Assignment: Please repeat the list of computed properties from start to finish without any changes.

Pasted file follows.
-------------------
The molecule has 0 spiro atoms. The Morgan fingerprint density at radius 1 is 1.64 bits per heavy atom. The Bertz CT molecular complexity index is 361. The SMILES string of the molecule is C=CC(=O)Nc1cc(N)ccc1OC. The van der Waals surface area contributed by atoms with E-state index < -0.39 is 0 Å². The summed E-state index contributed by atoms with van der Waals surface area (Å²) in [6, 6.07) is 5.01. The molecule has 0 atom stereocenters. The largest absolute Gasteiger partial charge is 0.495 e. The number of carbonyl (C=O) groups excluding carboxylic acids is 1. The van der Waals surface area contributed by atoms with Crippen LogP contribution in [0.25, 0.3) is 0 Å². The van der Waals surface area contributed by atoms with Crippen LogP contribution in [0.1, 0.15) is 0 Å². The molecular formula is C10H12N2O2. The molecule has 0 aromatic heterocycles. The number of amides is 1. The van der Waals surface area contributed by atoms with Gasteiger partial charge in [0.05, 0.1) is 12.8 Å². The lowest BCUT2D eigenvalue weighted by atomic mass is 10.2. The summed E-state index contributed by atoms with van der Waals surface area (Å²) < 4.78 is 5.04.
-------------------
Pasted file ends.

The molecule has 0 spiro atoms. The Morgan fingerprint density at radius 1 is 1.64 bits per heavy atom. The Bertz CT molecular complexity index is 361. The SMILES string of the molecule is C=CC(=O)Nc1cc(N)ccc1OC. The van der Waals surface area contributed by atoms with E-state index < -0.39 is 0 Å². The summed E-state index contributed by atoms with van der Waals surface area (Å²) in [6, 6.07) is 5.01. The molecule has 0 atom stereocenters. The largest absolute Gasteiger partial charge is 0.495 e. The number of carbonyl (C=O) groups excluding carboxylic acids is 1. The van der Waals surface area contributed by atoms with Crippen LogP contribution in [0.25, 0.3) is 0 Å². The van der Waals surface area contributed by atoms with Crippen LogP contribution in [0.1, 0.15) is 0 Å². The molecular formula is C10H12N2O2. The molecule has 0 aromatic heterocycles. The number of amides is 1. The van der Waals surface area contributed by atoms with Gasteiger partial charge in [0.05, 0.1) is 12.8 Å². The lowest BCUT2D eigenvalue weighted by atomic mass is 10.2. The summed E-state index contributed by atoms with van der Waals surface area (Å²) < 4.78 is 5.04.